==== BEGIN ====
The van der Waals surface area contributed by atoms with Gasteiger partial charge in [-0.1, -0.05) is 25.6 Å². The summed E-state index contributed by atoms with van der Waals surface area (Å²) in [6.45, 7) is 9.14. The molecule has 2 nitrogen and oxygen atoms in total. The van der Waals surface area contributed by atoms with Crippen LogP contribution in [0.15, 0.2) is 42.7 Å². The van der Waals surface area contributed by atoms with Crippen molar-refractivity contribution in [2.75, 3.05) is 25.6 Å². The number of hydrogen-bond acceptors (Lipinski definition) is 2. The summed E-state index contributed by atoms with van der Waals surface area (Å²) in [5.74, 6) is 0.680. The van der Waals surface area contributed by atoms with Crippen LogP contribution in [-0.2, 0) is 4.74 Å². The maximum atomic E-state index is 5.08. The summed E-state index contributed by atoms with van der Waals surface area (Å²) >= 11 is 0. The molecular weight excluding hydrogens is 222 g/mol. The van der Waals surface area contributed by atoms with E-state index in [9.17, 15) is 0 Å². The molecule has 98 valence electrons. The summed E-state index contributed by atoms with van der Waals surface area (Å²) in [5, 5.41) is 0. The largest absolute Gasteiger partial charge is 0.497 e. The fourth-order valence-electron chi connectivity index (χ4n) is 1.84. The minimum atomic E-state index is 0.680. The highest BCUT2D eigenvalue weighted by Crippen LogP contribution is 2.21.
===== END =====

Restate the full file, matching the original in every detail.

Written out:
The van der Waals surface area contributed by atoms with Gasteiger partial charge in [-0.1, -0.05) is 25.6 Å². The summed E-state index contributed by atoms with van der Waals surface area (Å²) in [6.45, 7) is 9.14. The molecule has 2 nitrogen and oxygen atoms in total. The van der Waals surface area contributed by atoms with Crippen LogP contribution in [0.15, 0.2) is 42.7 Å². The van der Waals surface area contributed by atoms with Crippen molar-refractivity contribution in [2.75, 3.05) is 25.6 Å². The number of hydrogen-bond acceptors (Lipinski definition) is 2. The summed E-state index contributed by atoms with van der Waals surface area (Å²) in [5.74, 6) is 0.680. The van der Waals surface area contributed by atoms with Crippen LogP contribution in [-0.2, 0) is 4.74 Å². The maximum atomic E-state index is 5.08. The summed E-state index contributed by atoms with van der Waals surface area (Å²) >= 11 is 0. The molecular weight excluding hydrogens is 222 g/mol. The van der Waals surface area contributed by atoms with E-state index in [9.17, 15) is 0 Å². The molecule has 98 valence electrons. The summed E-state index contributed by atoms with van der Waals surface area (Å²) in [5, 5.41) is 0. The largest absolute Gasteiger partial charge is 0.497 e. The fourth-order valence-electron chi connectivity index (χ4n) is 1.84. The minimum atomic E-state index is 0.680. The highest BCUT2D eigenvalue weighted by Crippen LogP contribution is 2.21.